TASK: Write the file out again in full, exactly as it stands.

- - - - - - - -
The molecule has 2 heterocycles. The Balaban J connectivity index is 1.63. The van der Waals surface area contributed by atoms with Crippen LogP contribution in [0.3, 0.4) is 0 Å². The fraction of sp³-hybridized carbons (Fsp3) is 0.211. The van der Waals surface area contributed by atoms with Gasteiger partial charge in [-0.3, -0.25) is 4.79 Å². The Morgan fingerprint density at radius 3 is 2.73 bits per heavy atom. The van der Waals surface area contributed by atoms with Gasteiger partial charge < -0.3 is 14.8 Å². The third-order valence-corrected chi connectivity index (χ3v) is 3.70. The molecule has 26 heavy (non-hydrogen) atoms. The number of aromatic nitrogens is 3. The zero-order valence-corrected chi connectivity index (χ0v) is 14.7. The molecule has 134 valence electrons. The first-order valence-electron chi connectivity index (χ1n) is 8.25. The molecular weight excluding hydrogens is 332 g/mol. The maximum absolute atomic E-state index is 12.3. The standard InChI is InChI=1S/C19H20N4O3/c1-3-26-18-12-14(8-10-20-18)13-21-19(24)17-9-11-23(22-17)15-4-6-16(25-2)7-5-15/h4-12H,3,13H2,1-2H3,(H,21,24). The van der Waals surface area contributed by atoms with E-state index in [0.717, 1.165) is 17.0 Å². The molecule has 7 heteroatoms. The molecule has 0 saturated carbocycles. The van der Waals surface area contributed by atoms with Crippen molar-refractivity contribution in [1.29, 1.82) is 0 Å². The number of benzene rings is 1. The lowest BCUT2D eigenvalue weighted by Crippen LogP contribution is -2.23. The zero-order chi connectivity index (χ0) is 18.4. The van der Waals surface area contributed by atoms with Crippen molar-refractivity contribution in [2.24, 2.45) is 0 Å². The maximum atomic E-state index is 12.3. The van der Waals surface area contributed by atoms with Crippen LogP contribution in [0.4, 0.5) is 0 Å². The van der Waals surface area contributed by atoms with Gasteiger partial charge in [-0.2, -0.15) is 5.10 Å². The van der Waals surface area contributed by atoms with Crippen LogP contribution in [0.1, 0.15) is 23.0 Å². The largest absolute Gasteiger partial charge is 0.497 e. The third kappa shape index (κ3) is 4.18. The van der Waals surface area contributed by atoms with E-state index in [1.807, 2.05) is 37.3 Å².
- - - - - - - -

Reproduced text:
The molecule has 2 heterocycles. The Balaban J connectivity index is 1.63. The van der Waals surface area contributed by atoms with Crippen LogP contribution in [0.3, 0.4) is 0 Å². The fraction of sp³-hybridized carbons (Fsp3) is 0.211. The van der Waals surface area contributed by atoms with Gasteiger partial charge in [-0.3, -0.25) is 4.79 Å². The Morgan fingerprint density at radius 3 is 2.73 bits per heavy atom. The van der Waals surface area contributed by atoms with Gasteiger partial charge < -0.3 is 14.8 Å². The third-order valence-corrected chi connectivity index (χ3v) is 3.70. The molecule has 26 heavy (non-hydrogen) atoms. The number of aromatic nitrogens is 3. The zero-order valence-corrected chi connectivity index (χ0v) is 14.7. The molecule has 134 valence electrons. The first-order valence-electron chi connectivity index (χ1n) is 8.25. The molecular weight excluding hydrogens is 332 g/mol. The maximum absolute atomic E-state index is 12.3. The standard InChI is InChI=1S/C19H20N4O3/c1-3-26-18-12-14(8-10-20-18)13-21-19(24)17-9-11-23(22-17)15-4-6-16(25-2)7-5-15/h4-12H,3,13H2,1-2H3,(H,21,24). The van der Waals surface area contributed by atoms with E-state index in [0.717, 1.165) is 17.0 Å². The molecule has 7 heteroatoms. The molecule has 0 saturated carbocycles. The van der Waals surface area contributed by atoms with Crippen molar-refractivity contribution in [1.29, 1.82) is 0 Å². The number of benzene rings is 1. The lowest BCUT2D eigenvalue weighted by Crippen LogP contribution is -2.23. The zero-order chi connectivity index (χ0) is 18.4. The van der Waals surface area contributed by atoms with Crippen molar-refractivity contribution in [2.24, 2.45) is 0 Å². The maximum atomic E-state index is 12.3. The van der Waals surface area contributed by atoms with Crippen LogP contribution in [0.4, 0.5) is 0 Å². The van der Waals surface area contributed by atoms with Gasteiger partial charge in [-0.2, -0.15) is 5.10 Å². The van der Waals surface area contributed by atoms with Crippen LogP contribution in [0.1, 0.15) is 23.0 Å². The largest absolute Gasteiger partial charge is 0.497 e. The third kappa shape index (κ3) is 4.18. The van der Waals surface area contributed by atoms with E-state index in [1.807, 2.05) is 37.3 Å².